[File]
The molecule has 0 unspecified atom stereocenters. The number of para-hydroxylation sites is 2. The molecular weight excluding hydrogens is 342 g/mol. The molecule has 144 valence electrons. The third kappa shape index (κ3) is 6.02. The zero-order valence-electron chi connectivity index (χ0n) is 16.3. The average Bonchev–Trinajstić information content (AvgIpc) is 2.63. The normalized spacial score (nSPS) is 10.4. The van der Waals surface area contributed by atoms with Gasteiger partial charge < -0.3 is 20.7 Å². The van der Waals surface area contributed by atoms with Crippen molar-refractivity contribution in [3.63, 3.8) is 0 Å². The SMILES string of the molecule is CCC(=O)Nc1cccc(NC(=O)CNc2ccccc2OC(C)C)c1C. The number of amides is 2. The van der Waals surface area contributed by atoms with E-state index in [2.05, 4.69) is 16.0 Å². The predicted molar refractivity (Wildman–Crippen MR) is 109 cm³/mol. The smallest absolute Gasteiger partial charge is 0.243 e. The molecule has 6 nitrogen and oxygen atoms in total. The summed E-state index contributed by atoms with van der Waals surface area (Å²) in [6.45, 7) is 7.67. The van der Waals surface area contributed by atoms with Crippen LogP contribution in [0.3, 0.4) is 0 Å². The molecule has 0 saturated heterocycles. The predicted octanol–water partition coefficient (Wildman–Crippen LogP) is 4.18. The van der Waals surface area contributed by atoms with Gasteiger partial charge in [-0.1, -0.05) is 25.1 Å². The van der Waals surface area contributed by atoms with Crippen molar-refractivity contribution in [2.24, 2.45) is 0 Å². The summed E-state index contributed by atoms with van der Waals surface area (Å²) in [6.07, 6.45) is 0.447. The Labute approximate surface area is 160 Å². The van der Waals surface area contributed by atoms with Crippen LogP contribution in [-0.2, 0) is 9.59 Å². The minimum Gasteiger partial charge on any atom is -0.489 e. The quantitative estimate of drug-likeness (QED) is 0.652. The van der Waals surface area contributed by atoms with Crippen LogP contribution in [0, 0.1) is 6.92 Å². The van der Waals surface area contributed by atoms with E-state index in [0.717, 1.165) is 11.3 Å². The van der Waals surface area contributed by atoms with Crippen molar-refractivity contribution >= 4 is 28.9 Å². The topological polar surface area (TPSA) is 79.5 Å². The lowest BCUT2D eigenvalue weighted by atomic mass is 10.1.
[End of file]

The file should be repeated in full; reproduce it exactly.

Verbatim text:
The molecule has 0 unspecified atom stereocenters. The number of para-hydroxylation sites is 2. The molecular weight excluding hydrogens is 342 g/mol. The molecule has 144 valence electrons. The third kappa shape index (κ3) is 6.02. The zero-order valence-electron chi connectivity index (χ0n) is 16.3. The average Bonchev–Trinajstić information content (AvgIpc) is 2.63. The normalized spacial score (nSPS) is 10.4. The van der Waals surface area contributed by atoms with Gasteiger partial charge < -0.3 is 20.7 Å². The van der Waals surface area contributed by atoms with Crippen molar-refractivity contribution in [3.63, 3.8) is 0 Å². The SMILES string of the molecule is CCC(=O)Nc1cccc(NC(=O)CNc2ccccc2OC(C)C)c1C. The number of amides is 2. The van der Waals surface area contributed by atoms with E-state index in [2.05, 4.69) is 16.0 Å². The predicted molar refractivity (Wildman–Crippen MR) is 109 cm³/mol. The smallest absolute Gasteiger partial charge is 0.243 e. The molecule has 6 nitrogen and oxygen atoms in total. The summed E-state index contributed by atoms with van der Waals surface area (Å²) in [6.45, 7) is 7.67. The van der Waals surface area contributed by atoms with Crippen LogP contribution in [0.3, 0.4) is 0 Å². The molecule has 0 saturated heterocycles. The predicted octanol–water partition coefficient (Wildman–Crippen LogP) is 4.18. The van der Waals surface area contributed by atoms with Gasteiger partial charge in [-0.1, -0.05) is 25.1 Å². The van der Waals surface area contributed by atoms with Crippen molar-refractivity contribution in [2.24, 2.45) is 0 Å². The summed E-state index contributed by atoms with van der Waals surface area (Å²) in [6.07, 6.45) is 0.447. The Labute approximate surface area is 160 Å². The van der Waals surface area contributed by atoms with Crippen LogP contribution in [-0.2, 0) is 9.59 Å². The minimum Gasteiger partial charge on any atom is -0.489 e. The quantitative estimate of drug-likeness (QED) is 0.652. The van der Waals surface area contributed by atoms with Crippen LogP contribution in [0, 0.1) is 6.92 Å². The van der Waals surface area contributed by atoms with E-state index in [0.717, 1.165) is 11.3 Å². The van der Waals surface area contributed by atoms with Crippen molar-refractivity contribution >= 4 is 28.9 Å². The topological polar surface area (TPSA) is 79.5 Å². The lowest BCUT2D eigenvalue weighted by atomic mass is 10.1.